Publication

Dynamics of electronic order in Magnetoresistive Manganites studied with time-resolved x-ray scattering

Authors: Henri P. Ehrke (University of Oxford)
Co-authored by industrial partner: No

Type: Thesis

State: Published (Approved)
Published: September 2010

Abstract: This thesis presents studies on how photoexcitation disturbs the ordering of the electronic degree of freedom located at the manganese 3d orbitals. Throughout the thesis the model compound La0.5Sr1.5MnO4 has been studied. This material exhibits two dimensional ordering of the charges and the orbitals (COO) and at a lower temperature also a three dimensional antiferromagnetic spin order. In the first approach the sample was photoexcited at 560 nm and the ensuing dynamics was probed through the optical anisotropy at 630 nm. To this end two independent tunable noncollinear optical parameteric amplifiers (NOPA) were used. The cross correlation between them was measured to be 16 fs, much shorter than what previously has been used. The majority of the COO signal at 25 K was found to disappear with a time constant limited by the time-integral of the cross correlation between pump and probe pulse. This hints towards an electrically-driven melting of the COO. To be more sensitive to the photo-induced changes in the COO, the technique of resonant soft x-ray diffraction was transferred from the static to the time-resolved domain. A diffractometer has been designed, built and comissioned which allows time-resolved experiments on the single-layered manganite La0.5Sr1.5MnO4. In this way it was possible to separate the dynamics of the orbital from the spin ordering by measuring the intensities of the associated diffraction peaks. The time resolution was as good as 10 ps. On this timescale the orbital peak responded profoundly differently compared to the magnetic ordering peak. It was found that it is possible to melt the magnetic peak completely within the time resolution, while the orbital ordered peak was much less affected. Through calculation and careful comparison with static data a temperature-driven effect could be excluded. Therefore, the experiments suggest that the quenching of the magnetic order is an electrically-driven process.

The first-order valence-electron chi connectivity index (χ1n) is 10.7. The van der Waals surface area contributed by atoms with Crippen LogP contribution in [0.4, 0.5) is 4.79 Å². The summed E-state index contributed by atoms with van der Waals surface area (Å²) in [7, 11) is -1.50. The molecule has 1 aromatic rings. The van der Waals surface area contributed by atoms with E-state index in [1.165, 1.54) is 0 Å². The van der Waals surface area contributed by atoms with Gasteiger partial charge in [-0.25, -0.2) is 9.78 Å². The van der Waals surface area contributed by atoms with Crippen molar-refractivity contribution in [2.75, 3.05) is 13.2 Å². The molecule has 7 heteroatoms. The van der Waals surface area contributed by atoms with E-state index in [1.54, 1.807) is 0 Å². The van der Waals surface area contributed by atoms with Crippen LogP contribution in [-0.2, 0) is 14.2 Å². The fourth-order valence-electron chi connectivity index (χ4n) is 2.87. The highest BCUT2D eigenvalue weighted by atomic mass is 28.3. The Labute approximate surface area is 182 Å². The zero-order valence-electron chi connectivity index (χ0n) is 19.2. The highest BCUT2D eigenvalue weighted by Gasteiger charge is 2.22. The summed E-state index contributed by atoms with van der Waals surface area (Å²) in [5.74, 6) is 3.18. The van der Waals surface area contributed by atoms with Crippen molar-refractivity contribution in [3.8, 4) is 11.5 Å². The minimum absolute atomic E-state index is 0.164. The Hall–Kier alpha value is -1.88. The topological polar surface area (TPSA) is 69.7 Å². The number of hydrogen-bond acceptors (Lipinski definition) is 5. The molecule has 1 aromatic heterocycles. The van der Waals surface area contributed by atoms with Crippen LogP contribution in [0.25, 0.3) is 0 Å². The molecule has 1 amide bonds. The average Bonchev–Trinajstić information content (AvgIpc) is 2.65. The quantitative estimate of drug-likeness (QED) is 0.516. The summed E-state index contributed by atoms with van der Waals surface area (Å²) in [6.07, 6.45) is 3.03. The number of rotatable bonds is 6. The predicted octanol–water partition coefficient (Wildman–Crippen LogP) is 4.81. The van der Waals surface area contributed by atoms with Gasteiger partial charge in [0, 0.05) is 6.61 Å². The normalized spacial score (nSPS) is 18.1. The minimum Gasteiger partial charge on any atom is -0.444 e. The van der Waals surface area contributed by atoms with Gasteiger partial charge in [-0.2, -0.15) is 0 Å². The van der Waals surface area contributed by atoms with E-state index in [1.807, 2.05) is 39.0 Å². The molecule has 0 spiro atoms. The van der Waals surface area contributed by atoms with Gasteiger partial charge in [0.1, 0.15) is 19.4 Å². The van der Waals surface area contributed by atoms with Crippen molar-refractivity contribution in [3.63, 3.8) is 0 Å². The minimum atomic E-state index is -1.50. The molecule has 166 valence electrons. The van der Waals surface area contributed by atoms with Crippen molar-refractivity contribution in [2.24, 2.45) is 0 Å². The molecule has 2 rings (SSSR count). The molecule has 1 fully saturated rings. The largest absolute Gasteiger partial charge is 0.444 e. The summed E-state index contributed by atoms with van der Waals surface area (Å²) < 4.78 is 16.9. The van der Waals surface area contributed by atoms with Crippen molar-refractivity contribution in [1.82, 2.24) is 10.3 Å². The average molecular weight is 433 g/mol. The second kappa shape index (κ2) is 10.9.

Subject Areas: Physics


Instruments: I06-Nanoscience

Added On: 10/10/2017 10:29

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